Vetplayas-VetCAT Scan (Computerized Tomography)

At Vetplayas, we provide the best possible medical care for your beloved pets. We know that they are family, and we treat them as such. That’s why we offer a wide range of services, from routine check-ups to more specialized care. One of the services we offer is computerized tomography (CT) scanning. This type of scan provides detailed images of your pet’s internal organs and can be used to diagnose a variety of conditions. CT scans are non-invasive and cause no pain to your pet. If you think your pet may benefit from a CT scan, please don’t hesitate to contact us. We would be happy to discuss this option with you further and answer any questions you may have.

What is a CAT Scan?

A computerized tomography (CT) scan is a special type of x-ray that produces cross-sectional images of the body. CT scans are often used to detect abnormalities such as tumors, infections, or broken bones.

A CT scan is performed by placing the patient on a table that slides into the center of a large x-ray machine. The x-ray beam rotates around the patient, and multiple images are taken at different angles. These images are then reconstructed by a computer to create a three-dimensional image of the inside of the body.

CT scans are generally safe and well tolerated by patients. However, because they use ionizing radiation, there is always a small risk of cancer from exposure to CT scans.

How is a CAT Scan used in Veterinary Medicine?

A CAT scan, or computerized tomography, is a diagnostic imaging procedure that uses special x-ray equipment to produce cross-sectional images, or slices, of the body. This type of imaging provides detailed information about the internal organs and structures of the body.

CAT scans are often used to diagnose problems with the bones, muscles, and other tissues. They can also be used to detect tumors, cysts, or other abnormalities. In veterinary medicine, CAT scans are most commonly used on animals who have suffered trauma, such as a car accident.

CAT scans are painless and safe for both humans and animals. The procedure is typically quick, taking only 10-15 minutes. Animals may be sedated during the procedure to keep them calm and still.

What are the benefits of a CAT scan?

There are many benefits of a CAT scan for both you and your pet. A CAT scan can provide a more detailed image than an X-ray, which can help your veterinarian make a more accurate diagnosis. In addition, a CAT scan can help to identify issues that may not be visible on an X-ray, such as tumors or areas of inflammation.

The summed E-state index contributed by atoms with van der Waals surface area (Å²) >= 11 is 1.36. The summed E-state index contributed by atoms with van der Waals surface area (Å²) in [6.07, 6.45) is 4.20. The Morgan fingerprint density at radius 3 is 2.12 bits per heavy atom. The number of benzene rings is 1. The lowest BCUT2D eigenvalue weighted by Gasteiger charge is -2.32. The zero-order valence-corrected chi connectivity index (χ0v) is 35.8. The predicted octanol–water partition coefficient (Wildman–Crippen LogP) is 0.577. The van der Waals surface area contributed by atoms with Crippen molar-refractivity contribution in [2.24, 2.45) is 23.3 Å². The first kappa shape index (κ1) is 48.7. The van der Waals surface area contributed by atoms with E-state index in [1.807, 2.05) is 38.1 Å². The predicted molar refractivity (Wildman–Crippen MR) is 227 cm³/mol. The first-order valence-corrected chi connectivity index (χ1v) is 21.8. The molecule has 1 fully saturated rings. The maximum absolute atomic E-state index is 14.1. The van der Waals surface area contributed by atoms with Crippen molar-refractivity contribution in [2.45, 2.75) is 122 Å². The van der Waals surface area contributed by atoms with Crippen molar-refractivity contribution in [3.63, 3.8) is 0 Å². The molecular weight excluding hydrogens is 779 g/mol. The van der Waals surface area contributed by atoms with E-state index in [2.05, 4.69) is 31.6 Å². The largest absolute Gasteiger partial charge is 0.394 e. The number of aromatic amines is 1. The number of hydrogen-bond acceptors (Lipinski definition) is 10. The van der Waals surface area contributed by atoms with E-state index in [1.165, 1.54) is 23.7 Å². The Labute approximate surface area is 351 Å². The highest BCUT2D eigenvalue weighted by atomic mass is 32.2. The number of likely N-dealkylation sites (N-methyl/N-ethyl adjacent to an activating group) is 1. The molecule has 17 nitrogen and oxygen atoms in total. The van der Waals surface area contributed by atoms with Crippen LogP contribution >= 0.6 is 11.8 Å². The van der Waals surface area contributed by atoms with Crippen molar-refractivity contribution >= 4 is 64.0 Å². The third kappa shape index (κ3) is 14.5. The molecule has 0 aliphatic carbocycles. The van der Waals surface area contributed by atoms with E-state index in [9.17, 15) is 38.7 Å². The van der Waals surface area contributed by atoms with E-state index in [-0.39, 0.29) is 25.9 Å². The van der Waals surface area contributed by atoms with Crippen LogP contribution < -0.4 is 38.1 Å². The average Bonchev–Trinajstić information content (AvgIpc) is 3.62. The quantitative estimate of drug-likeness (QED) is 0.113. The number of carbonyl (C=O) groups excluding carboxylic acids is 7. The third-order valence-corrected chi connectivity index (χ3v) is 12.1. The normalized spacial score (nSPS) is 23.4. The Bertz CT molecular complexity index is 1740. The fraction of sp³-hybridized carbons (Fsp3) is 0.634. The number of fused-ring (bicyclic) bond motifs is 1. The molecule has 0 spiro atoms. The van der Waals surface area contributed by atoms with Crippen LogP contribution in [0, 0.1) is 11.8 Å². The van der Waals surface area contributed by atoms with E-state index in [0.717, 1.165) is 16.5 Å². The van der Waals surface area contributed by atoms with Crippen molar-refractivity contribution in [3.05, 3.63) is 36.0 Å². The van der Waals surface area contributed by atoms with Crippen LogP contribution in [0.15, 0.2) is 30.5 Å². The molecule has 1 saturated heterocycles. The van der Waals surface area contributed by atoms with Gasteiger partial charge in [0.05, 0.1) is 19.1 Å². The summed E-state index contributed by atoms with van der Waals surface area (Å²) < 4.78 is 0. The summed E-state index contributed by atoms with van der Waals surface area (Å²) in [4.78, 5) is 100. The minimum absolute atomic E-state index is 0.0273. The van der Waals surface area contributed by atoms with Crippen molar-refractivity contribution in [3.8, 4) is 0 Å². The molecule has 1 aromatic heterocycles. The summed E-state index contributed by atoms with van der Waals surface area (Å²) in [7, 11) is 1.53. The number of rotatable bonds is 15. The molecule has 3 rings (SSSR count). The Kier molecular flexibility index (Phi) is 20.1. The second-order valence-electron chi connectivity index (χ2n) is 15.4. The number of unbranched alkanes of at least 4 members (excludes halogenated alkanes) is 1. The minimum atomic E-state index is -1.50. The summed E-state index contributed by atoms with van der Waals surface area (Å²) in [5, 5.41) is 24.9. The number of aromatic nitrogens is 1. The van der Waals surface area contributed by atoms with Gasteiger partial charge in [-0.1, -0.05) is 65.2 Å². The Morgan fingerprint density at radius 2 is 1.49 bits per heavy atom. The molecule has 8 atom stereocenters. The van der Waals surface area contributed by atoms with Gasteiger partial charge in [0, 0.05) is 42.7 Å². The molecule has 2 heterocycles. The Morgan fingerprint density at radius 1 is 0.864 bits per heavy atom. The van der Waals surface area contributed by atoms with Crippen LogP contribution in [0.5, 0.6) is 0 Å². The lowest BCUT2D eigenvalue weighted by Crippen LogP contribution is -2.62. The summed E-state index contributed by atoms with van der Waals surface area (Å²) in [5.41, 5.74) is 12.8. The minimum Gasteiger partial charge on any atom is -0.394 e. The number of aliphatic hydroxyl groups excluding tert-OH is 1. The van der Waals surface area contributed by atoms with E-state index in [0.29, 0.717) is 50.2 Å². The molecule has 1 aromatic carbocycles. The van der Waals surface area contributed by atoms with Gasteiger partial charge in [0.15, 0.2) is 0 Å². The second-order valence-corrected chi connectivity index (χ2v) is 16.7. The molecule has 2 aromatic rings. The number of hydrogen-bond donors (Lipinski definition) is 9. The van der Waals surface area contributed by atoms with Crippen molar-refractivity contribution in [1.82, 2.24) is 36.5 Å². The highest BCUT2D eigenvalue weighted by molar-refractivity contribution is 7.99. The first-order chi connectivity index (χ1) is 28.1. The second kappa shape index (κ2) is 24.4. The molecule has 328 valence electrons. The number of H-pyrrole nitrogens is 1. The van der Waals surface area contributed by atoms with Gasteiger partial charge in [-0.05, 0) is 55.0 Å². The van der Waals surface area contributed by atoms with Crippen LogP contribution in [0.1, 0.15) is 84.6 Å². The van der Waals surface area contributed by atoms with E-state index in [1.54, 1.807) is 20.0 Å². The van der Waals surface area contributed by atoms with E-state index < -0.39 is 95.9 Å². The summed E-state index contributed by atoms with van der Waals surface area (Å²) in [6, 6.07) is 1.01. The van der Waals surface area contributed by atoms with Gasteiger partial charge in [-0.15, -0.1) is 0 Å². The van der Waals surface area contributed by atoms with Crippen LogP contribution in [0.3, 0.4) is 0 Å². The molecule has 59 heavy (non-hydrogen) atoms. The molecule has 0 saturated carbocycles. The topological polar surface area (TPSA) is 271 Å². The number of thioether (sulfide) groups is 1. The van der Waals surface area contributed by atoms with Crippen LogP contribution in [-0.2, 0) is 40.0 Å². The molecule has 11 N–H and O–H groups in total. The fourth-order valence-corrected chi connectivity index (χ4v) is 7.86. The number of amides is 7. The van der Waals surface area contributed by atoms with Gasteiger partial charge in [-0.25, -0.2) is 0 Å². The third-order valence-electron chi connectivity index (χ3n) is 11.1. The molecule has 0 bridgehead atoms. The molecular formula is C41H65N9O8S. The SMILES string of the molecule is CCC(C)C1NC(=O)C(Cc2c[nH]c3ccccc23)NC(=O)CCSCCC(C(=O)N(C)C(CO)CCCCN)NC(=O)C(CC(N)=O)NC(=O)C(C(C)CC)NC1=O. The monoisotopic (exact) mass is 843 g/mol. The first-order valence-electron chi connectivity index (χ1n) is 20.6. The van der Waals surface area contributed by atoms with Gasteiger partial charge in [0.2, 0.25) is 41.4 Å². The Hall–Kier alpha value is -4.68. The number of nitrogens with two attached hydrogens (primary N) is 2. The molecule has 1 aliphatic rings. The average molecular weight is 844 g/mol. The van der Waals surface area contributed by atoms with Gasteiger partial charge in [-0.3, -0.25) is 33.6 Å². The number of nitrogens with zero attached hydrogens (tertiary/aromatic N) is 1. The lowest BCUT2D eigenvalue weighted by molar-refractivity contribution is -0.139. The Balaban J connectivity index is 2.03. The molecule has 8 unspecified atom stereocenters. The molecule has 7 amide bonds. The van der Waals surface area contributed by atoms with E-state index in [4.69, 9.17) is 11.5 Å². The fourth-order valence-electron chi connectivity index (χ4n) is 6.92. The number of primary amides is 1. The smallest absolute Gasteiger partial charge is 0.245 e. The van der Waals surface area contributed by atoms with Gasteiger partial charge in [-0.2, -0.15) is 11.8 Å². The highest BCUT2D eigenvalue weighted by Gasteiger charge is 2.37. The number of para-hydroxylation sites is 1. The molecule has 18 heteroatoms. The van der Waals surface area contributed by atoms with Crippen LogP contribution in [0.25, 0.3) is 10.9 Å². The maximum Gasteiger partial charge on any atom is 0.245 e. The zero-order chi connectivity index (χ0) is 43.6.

A CAT scan can also be used to monitor the progress of conditions such as cancer or heart disease. By tracking the changes in the size and location of lesions over time, your veterinarian can tailor your pet’s treatment plan to best meet their needs.

How does the CAT scanner work?

The CAT scanner is a large, doughnut-shaped machine that surrounds the animal. The table the animal rests on slides into the machine. X-rays are passed through the body from different angles and produce images of slices of the body. A computer processes these images and produces a three-dimensional image of the inside of the body. This image can be viewed on a screen or printed out on film.

What are the risks of a CAT scan?

There are several risks associated with CAT scans, including:

• Allergic reactions to the contrast dye used during the scan

• Kidney damage from the dye

• Radiation exposure from the scan itself

• Increased risk of cancer from the radiation exposure

• Pain or discomfort from lying still for the duration of the scan


If you are a pet owner, it is important to be aware of the different medical procedures that your vet may recommend for your animal. A VetCAT scan is one such procedure that can be used to create a 3D image of your pet’s internal organs. This information can then be used to diagnose any problems that your pet may be having. While this type of scan does require sedation, it is generally considered to be safe and effective. If you think that your pet may benefit from a VetCAT scan, talk to your veterinarian today.

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